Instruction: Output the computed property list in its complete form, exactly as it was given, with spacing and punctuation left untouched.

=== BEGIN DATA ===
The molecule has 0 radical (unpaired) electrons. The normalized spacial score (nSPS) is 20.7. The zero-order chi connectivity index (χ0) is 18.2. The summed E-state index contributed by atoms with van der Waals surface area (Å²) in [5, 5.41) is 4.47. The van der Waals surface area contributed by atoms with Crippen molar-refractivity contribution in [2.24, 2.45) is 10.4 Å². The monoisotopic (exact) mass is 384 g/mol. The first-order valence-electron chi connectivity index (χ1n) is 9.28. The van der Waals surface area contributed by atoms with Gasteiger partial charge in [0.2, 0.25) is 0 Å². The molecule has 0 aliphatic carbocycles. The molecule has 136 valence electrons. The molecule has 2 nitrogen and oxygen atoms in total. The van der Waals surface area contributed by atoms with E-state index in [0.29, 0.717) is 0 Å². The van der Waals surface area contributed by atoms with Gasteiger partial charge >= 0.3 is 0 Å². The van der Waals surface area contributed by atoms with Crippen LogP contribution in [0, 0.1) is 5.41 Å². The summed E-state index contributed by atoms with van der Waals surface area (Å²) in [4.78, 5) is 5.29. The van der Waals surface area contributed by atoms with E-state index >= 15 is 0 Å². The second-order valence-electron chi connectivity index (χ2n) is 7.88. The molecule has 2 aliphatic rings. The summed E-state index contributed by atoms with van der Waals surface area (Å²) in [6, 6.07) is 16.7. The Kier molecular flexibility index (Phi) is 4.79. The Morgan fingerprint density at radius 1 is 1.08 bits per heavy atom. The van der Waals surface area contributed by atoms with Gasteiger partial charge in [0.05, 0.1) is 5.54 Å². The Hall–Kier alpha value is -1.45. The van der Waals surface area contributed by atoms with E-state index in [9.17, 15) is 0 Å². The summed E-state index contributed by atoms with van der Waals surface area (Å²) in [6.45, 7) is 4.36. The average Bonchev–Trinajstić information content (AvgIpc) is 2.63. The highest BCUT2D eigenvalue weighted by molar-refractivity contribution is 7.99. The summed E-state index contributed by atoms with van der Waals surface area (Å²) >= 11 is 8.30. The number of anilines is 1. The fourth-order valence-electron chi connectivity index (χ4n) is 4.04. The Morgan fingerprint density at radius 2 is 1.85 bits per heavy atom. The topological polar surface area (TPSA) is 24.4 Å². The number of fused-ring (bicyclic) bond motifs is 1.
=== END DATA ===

The molecule has 0 radical (unpaired) electrons. The normalized spacial score (nSPS) is 20.7. The zero-order chi connectivity index (χ0) is 18.2. The summed E-state index contributed by atoms with van der Waals surface area (Å²) in [5, 5.41) is 4.47. The van der Waals surface area contributed by atoms with Crippen molar-refractivity contribution in [2.24, 2.45) is 10.4 Å². The monoisotopic (exact) mass is 384 g/mol. The first-order valence-electron chi connectivity index (χ1n) is 9.28. The van der Waals surface area contributed by atoms with Gasteiger partial charge in [0.2, 0.25) is 0 Å². The molecule has 0 aliphatic carbocycles. The molecule has 136 valence electrons. The molecule has 2 nitrogen and oxygen atoms in total. The van der Waals surface area contributed by atoms with E-state index in [0.29, 0.717) is 0 Å². The van der Waals surface area contributed by atoms with Gasteiger partial charge >= 0.3 is 0 Å². The van der Waals surface area contributed by atoms with Crippen LogP contribution in [0, 0.1) is 5.41 Å². The summed E-state index contributed by atoms with van der Waals surface area (Å²) in [4.78, 5) is 5.29. The van der Waals surface area contributed by atoms with E-state index >= 15 is 0 Å². The second-order valence-electron chi connectivity index (χ2n) is 7.88. The molecule has 2 aliphatic rings. The summed E-state index contributed by atoms with van der Waals surface area (Å²) in [6, 6.07) is 16.7. The Kier molecular flexibility index (Phi) is 4.79. The Morgan fingerprint density at radius 1 is 1.08 bits per heavy atom. The van der Waals surface area contributed by atoms with Gasteiger partial charge in [0.05, 0.1) is 5.54 Å². The Hall–Kier alpha value is -1.45. The van der Waals surface area contributed by atoms with E-state index in [9.17, 15) is 0 Å². The summed E-state index contributed by atoms with van der Waals surface area (Å²) in [6.45, 7) is 4.36. The average Bonchev–Trinajstić information content (AvgIpc) is 2.63. The highest BCUT2D eigenvalue weighted by molar-refractivity contribution is 7.99. The summed E-state index contributed by atoms with van der Waals surface area (Å²) >= 11 is 8.30. The number of anilines is 1. The fourth-order valence-electron chi connectivity index (χ4n) is 4.04. The Morgan fingerprint density at radius 2 is 1.85 bits per heavy atom. The topological polar surface area (TPSA) is 24.4 Å². The number of fused-ring (bicyclic) bond motifs is 1.